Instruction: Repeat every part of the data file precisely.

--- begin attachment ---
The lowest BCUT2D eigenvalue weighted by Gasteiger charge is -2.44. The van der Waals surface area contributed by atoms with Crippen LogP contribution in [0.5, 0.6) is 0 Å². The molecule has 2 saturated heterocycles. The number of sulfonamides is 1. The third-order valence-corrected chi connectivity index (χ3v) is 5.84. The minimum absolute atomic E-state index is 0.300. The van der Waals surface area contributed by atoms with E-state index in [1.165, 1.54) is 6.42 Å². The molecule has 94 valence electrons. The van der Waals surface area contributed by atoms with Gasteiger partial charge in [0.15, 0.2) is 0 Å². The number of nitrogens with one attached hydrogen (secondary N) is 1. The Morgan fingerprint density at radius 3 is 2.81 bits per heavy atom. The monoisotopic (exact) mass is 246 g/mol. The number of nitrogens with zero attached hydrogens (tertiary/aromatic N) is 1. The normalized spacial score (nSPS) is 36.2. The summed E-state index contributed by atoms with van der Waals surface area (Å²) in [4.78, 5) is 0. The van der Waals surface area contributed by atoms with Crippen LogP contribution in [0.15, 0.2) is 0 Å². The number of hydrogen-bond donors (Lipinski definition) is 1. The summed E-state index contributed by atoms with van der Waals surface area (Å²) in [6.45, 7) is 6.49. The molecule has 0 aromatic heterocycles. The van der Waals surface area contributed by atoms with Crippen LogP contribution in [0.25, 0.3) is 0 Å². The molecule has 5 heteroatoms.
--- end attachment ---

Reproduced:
The lowest BCUT2D eigenvalue weighted by Gasteiger charge is -2.44. The van der Waals surface area contributed by atoms with Crippen LogP contribution in [0.5, 0.6) is 0 Å². The molecule has 2 saturated heterocycles. The number of sulfonamides is 1. The third-order valence-corrected chi connectivity index (χ3v) is 5.84. The minimum absolute atomic E-state index is 0.300. The van der Waals surface area contributed by atoms with E-state index in [1.165, 1.54) is 6.42 Å². The molecule has 94 valence electrons. The van der Waals surface area contributed by atoms with Gasteiger partial charge in [0.15, 0.2) is 0 Å². The number of nitrogens with one attached hydrogen (secondary N) is 1. The Morgan fingerprint density at radius 3 is 2.81 bits per heavy atom. The monoisotopic (exact) mass is 246 g/mol. The number of nitrogens with zero attached hydrogens (tertiary/aromatic N) is 1. The normalized spacial score (nSPS) is 36.2. The summed E-state index contributed by atoms with van der Waals surface area (Å²) in [4.78, 5) is 0. The van der Waals surface area contributed by atoms with Crippen LogP contribution in [0.15, 0.2) is 0 Å². The number of hydrogen-bond donors (Lipinski definition) is 1. The summed E-state index contributed by atoms with van der Waals surface area (Å²) in [6.45, 7) is 6.49. The molecule has 0 aromatic heterocycles. The van der Waals surface area contributed by atoms with Crippen LogP contribution in [0.25, 0.3) is 0 Å². The molecule has 5 heteroatoms.